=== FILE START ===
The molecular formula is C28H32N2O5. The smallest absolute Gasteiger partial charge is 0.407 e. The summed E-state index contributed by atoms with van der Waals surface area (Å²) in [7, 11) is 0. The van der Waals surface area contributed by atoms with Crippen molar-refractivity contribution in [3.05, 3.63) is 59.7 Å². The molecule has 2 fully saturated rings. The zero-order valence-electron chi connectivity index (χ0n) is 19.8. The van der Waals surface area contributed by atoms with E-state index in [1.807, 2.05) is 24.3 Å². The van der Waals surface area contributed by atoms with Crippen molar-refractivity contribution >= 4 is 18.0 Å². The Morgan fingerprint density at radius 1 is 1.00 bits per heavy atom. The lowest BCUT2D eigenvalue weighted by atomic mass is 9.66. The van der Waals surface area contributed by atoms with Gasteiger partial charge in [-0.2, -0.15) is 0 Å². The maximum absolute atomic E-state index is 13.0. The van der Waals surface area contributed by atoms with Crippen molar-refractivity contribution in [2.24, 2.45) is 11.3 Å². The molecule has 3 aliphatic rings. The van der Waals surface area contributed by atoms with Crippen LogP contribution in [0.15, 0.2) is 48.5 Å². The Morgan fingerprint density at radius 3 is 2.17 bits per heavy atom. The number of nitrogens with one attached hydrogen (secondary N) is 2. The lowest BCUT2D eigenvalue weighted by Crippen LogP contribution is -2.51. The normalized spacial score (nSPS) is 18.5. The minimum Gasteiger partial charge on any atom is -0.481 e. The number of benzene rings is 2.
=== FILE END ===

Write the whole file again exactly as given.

The molecular formula is C28H32N2O5. The smallest absolute Gasteiger partial charge is 0.407 e. The summed E-state index contributed by atoms with van der Waals surface area (Å²) in [7, 11) is 0. The van der Waals surface area contributed by atoms with Crippen molar-refractivity contribution in [3.05, 3.63) is 59.7 Å². The molecule has 2 fully saturated rings. The zero-order valence-electron chi connectivity index (χ0n) is 19.8. The van der Waals surface area contributed by atoms with E-state index in [1.807, 2.05) is 24.3 Å². The van der Waals surface area contributed by atoms with Crippen molar-refractivity contribution >= 4 is 18.0 Å². The Morgan fingerprint density at radius 1 is 1.00 bits per heavy atom. The lowest BCUT2D eigenvalue weighted by atomic mass is 9.66. The van der Waals surface area contributed by atoms with Gasteiger partial charge in [-0.2, -0.15) is 0 Å². The maximum absolute atomic E-state index is 13.0. The van der Waals surface area contributed by atoms with Crippen molar-refractivity contribution in [2.24, 2.45) is 11.3 Å². The molecule has 3 aliphatic rings. The van der Waals surface area contributed by atoms with Crippen LogP contribution in [0.15, 0.2) is 48.5 Å². The Morgan fingerprint density at radius 3 is 2.17 bits per heavy atom. The number of nitrogens with one attached hydrogen (secondary N) is 2. The lowest BCUT2D eigenvalue weighted by Crippen LogP contribution is -2.51. The normalized spacial score (nSPS) is 18.5. The minimum Gasteiger partial charge on any atom is -0.481 e. The number of benzene rings is 2.